NM: Really it's a long story, but I'll try to keep it short. I actually played in the first official game at Huish Park in 1991 - Yeovil Town against Colchester United. Not only that, but I played in one Reserve Team game in 1978 for Yeovil, because I went to Millfield School. So I've got an affinity for the area. My father was attached to the Forces as a teacher, and we lived in Germany since 1970. When I went to college and did my degree, I wanted to get back into football, and I went to a German Third Division side. Sometimes in football you get a break, and I played in Second Division football.
EH: How do you differentiate between German football and what you've seen of English football?
NM: I think now in England, the National Team for example have looked a lot at what Germany have done. It's great fun to watch the English National Team play football, but not only that, you've got teams nowadays with a lot of new stadia in the lower leagues all trying to play football. So they're actually looking at the way German football is structured and the way they play football and they've taken it on board.
EH: I hear you've had a few successes over there and a few good memories in terms of your playing career?
NM: Very much so. I played for VfL Osnabr|ck for five years. I started there in the Third Division and got promoted into the Second Division, and then on the third year we were knocking on the door to get promoted. I then had a move to Hannover 96, which was a massive experience, because they were a big club. I came back to Colchester, which was down in a lower league, but I just wanted to play football. I returned to Germany because I had two young kids and I wanted to see them more often. I then played for FC Homburg. It was a shock as I went from playing in the Conference and eight weeks later we were playing Bayern Munich away, and we beat them in the cup. So there were a few nice experiences that I had.
EH: There aren't many people who have beaten Bayern Munich in any competition, so that must be a fond memory.
NM: And it wasn't a bad side, because I think there were nine or ten of the 1990 World Cup champions. Brian Laudrup was playing and Mazinho. So there were big stars playing and we had a good side for the Second Division and were top of the division at the time. They weren't playing that well, so we caught them on the back foot.
EH: Sounds like you can take those experiences and being them into what is a relegation dogfight for Yeovil now.
NM: I think it's those experiences, and also because I coached a Third Division level and Fourth Division level in Germany. I managed to get one team with twelve nationalities, with English and German languages. It's just those experiences that I try to convey. For me I play football just to enjoy it. The money factor is a second thing for me. I try to convey that to the players. It's the greatest hobby in the world, and if you're getting paid for it, then you'll enjoy it even more.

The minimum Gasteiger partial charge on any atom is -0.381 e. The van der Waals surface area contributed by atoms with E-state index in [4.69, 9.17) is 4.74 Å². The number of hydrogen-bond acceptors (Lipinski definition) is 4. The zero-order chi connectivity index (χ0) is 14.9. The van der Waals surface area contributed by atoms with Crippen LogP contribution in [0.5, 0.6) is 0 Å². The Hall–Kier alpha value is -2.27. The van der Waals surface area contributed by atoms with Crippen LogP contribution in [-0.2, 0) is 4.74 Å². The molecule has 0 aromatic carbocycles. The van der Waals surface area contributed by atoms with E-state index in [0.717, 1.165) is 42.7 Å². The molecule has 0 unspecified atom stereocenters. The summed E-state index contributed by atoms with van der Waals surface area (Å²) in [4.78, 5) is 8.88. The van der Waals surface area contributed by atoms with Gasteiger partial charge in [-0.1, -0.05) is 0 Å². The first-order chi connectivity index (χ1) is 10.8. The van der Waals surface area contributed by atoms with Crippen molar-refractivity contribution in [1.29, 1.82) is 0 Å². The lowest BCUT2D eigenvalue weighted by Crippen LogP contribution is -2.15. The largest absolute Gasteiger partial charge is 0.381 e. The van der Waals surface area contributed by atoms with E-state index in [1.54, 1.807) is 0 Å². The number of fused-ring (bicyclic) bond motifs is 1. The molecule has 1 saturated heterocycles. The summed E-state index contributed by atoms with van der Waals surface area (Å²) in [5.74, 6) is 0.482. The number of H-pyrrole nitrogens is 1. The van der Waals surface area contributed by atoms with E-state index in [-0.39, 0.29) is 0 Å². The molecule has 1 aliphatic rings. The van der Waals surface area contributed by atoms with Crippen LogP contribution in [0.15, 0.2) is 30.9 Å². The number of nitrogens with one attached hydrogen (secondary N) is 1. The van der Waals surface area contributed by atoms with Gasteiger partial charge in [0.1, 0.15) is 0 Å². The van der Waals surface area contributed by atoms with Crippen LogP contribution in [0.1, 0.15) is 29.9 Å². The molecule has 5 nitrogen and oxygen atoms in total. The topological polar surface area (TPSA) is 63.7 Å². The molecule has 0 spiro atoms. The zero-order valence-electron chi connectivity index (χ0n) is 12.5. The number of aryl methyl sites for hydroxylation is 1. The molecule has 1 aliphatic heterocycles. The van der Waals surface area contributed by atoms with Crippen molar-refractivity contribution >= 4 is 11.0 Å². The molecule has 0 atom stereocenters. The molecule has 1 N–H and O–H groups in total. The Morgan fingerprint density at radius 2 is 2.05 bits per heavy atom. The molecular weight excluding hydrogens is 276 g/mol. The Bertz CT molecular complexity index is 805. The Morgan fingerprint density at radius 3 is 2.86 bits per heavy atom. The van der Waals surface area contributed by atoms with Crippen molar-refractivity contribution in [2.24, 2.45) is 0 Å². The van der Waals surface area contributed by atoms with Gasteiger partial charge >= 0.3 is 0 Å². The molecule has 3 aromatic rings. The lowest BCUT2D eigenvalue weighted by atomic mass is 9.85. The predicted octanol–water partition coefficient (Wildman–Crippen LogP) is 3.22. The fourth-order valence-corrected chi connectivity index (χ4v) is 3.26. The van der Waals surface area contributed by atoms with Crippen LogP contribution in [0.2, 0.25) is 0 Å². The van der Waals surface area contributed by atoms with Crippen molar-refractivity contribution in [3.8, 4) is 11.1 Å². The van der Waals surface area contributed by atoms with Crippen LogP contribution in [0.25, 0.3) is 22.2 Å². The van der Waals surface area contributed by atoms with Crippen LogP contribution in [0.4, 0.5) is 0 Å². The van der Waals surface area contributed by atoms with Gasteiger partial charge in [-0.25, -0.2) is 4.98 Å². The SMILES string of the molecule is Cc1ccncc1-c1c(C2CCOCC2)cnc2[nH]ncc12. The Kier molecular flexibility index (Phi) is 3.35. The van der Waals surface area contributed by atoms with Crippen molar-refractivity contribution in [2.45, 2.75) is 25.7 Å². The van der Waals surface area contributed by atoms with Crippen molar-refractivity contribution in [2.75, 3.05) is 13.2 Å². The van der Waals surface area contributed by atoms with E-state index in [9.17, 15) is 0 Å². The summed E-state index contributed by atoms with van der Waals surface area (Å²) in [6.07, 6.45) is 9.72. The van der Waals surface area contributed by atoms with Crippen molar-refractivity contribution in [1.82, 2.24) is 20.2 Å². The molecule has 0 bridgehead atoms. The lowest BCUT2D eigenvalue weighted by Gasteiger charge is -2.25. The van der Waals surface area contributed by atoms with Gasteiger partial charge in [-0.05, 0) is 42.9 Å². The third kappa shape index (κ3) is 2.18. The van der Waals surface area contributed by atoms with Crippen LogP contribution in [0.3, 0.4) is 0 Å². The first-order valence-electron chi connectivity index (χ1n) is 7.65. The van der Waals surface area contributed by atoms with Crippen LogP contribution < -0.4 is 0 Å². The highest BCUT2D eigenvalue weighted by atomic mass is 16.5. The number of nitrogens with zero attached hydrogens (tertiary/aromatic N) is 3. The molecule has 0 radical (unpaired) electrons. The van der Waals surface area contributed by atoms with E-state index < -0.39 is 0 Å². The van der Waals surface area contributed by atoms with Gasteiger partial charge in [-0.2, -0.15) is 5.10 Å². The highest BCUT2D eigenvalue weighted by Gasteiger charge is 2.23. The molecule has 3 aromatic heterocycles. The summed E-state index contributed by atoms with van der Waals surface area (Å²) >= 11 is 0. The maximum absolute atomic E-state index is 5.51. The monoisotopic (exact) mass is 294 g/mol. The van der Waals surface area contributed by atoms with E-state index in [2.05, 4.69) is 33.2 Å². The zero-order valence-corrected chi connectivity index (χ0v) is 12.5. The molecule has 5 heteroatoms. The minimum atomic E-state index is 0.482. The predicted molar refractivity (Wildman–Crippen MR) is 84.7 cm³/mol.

EH: I guess the million dollar question is how confident are you sitting here that you can keep Yeovil Town above water, and make sure that you maintain your EFL status?
NM: If I hadn't seen the team play at all, then I would ask questions. But I've seen out of fourteen games now, four wins. The first win at Mansfield was massive, and then we beat Notts County. Then the two games in between were Cambridge and Morecambe, and I'm really positive about it. I think that if we can just let the shackles off the shoulders, the players will take it on board, with the atmosphere on Saturday, which I believe is going to be really positive, I think it will be a big boost for them.
EH: How key is it getting off to a good start and getting something out of that Newport game?
NM: I think that first of all when they run out of the pitch to warm up, and they feel there's a positive atmosphere, they will not have anything bad in their heads. Obviously if we get a goal early, we've shown throughout the season that when Yeovil Town goes a goal up, we never lose. So that's obviously got to be the focus, to get a goal as soon as possible, to calm the nerves down a bit, I'm sure that the boys will run for their lives.
EH: There's fond memories in Newport from the result earlier in the season in South Wales, but they are a very good team.
NM: Very experienced. They're very robust, but like all teams in this league are. We've always got a bit of a deficit in that area, in that we're not as big as most teams. Most of the teams that play in this league are very direct, and with the young team that we've got we've got to run more than they have, because we haven't got the experience.
EH: How excited are you to get back out there and be the main man for the next couple of months?
NM: I never put myself at the front, because I'm the type of guy where I think you let the team do the talking. We prepare them as we should do, as professionals, and I think if you give them the tools to work with and most importantly that the fans are behind them, then we can rock.
EH: Just finally, staff-wise are you still having the same coaches around, or have you brought anyone else in? How is that going to work between now and the end of the season?
NM: I was asked if I wanted someone. I've seen the guys that have worked around Darren. I'm absolutely excited with the way they work. They've got a great working ethos. They can't get enough of it. So why should I get someone in who is totally strange? It just wouldn't be conducive to what we're doing.